Just after sunset on November 6, 2021, our lenses captured the thinnest crescent moon I had ever witnessed.
(Click to embiggen)
Just after sunset on November 6, 2021, our lenses captured the thinnest crescent moon I had ever witnessed.
(Click to embiggen)
It has been interesting to observe the debate over rezoning and repurposing the old Fish Hatchery building in Riverside park.
An architectural and historical jewel prominently located in La Crosse’s flagship park became vacant, so the city sought proposals to rehab the building and give it new life. But when an idea was brought forward, some people reacted as if the world were ending.
Granted, the developers may have botched their sales job by using the words “wedding receptions” and “beer garden” to describe a “meeting and event space.” La Crosse has several event spaces, and this project aims to find its own niche among them.
The opposition has deployed the usual alarms about loud music and alcohol, as if beer will automatically bring herds of frat boys stampeding through the International Friendship Gardens. If residents of the nearby apartment complex are to be believed, they may never sleep again.
These may be legitimate concerns, but they don’t mesh with what I am not hearing from the opposition. I hear no complaints about Riverfest or Moon Tunes, where amplified music fills the park and alcohol is widely available.
And what about Irish Fest or Octoberfest, just a few blocks away? Those events feature an abundance of alcohol and loud music, but I hear no complaints from those who portray wedding receptions in the Fish Hatchery building as the end of civilization.
What I most want to hear from the opposition is a better idea. Unfortunately, amid all the Nimbyism and heckling, I hear no suggestions to solve the problem at hand: How do we pay for the expensive work that this building needs, and create a place that adds value to the park and the city?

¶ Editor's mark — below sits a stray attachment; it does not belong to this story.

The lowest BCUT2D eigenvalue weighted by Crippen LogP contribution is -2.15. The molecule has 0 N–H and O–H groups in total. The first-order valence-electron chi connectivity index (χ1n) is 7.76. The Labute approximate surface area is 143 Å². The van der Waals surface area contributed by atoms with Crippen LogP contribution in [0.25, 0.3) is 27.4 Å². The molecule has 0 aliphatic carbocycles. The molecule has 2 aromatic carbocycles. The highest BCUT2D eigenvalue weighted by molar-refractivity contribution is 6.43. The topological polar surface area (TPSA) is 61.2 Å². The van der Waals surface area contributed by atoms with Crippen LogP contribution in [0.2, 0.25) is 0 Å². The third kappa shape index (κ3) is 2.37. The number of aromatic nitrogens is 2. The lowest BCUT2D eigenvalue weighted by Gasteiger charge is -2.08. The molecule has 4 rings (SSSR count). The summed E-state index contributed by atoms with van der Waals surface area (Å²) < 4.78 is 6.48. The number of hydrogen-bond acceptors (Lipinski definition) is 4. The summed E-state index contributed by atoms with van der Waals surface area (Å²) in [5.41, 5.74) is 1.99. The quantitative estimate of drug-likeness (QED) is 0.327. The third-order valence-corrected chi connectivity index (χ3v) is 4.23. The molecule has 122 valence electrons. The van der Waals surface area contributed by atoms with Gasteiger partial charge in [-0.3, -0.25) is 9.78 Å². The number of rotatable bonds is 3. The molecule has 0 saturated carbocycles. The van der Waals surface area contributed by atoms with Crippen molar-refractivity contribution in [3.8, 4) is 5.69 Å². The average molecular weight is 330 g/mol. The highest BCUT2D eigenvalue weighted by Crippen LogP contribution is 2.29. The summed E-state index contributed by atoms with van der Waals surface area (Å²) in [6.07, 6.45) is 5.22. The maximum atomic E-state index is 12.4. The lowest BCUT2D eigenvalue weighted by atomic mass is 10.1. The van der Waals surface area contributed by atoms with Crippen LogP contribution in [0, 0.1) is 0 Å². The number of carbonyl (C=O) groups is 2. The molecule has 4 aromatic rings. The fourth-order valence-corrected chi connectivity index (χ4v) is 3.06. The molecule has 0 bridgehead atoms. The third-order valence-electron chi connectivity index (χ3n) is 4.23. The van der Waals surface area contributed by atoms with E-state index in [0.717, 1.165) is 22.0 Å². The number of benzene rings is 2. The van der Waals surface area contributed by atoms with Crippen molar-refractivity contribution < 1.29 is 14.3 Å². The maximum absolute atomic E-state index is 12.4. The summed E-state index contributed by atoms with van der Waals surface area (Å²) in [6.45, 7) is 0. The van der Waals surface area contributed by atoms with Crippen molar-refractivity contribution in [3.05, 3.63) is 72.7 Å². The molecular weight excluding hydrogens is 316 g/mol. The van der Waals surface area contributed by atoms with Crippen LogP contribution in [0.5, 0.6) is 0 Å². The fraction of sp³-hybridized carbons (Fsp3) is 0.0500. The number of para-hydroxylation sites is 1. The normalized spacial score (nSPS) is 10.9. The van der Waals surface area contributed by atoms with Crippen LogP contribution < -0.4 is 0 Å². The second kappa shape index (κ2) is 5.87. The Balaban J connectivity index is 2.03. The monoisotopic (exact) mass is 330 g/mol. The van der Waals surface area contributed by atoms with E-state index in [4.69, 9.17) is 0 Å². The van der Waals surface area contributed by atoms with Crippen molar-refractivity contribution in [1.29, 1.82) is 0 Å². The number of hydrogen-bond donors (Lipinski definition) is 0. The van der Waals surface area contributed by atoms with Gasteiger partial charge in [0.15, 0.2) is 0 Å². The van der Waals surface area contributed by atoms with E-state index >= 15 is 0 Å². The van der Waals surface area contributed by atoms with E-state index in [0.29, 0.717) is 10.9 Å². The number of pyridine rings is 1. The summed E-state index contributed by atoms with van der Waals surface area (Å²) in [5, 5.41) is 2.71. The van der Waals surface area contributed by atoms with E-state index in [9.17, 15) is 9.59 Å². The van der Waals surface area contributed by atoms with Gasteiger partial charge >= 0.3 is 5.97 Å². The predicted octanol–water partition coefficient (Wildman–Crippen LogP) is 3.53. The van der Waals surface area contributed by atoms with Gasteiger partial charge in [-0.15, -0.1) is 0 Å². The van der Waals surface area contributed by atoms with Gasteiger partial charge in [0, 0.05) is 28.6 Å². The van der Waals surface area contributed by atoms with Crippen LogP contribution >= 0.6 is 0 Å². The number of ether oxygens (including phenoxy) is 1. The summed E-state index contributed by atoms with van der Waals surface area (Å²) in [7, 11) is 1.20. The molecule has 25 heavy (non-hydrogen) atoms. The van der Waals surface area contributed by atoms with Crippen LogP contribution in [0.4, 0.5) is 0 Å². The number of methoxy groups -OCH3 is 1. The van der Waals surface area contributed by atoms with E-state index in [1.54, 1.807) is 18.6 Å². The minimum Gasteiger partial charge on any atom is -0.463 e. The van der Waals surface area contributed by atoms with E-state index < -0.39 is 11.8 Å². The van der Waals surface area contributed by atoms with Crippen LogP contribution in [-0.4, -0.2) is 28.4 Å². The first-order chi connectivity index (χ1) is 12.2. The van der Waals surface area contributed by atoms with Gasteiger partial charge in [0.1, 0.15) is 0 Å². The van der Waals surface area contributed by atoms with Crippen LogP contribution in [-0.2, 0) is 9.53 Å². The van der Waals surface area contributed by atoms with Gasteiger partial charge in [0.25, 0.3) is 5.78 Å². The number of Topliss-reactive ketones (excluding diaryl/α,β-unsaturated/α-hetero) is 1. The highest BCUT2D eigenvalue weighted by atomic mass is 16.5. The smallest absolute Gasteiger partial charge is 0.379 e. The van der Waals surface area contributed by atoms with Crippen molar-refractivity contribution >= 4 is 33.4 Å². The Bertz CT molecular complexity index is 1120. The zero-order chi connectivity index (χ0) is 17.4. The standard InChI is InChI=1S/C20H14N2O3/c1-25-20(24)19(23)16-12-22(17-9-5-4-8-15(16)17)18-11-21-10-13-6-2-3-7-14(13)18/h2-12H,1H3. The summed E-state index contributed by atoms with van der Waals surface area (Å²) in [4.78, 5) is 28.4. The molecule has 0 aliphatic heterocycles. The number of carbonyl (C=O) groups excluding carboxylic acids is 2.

An idea to solve this problem is on the table. Suggestions to refine this proposal and make it more acceptable would be helpful. Those opposed to this idea are welcome to submit ideas of their own. But shouting “NO” like a spoiled toddler is not helpful. That’s how you get banished to a corner and ignored.
I started this post in 2019, but now it’s 2021. Yes, it’s taken this long to get back to it, and then get it sent out for your reading enjoyment. Hope you like it.
As of 2019, it’s been 55 years since the Beatles arrived on our continent to forever change the history of rock n’ roll. As I remember that year 1964, I’d found out that they were going to be on the Ed Sullivan show. My family was more interested in watching the Walt Disney show than Ed Sullivan. So I convinced my neighbor-friends, Patty & Linda, to watch the show. Huddled together in one of their bedrooms we watched the show, screaming with all the other girls across the country, who were also watching. Afterwards we spent months fighting over who would be Paul when we pretended to be the Beatles.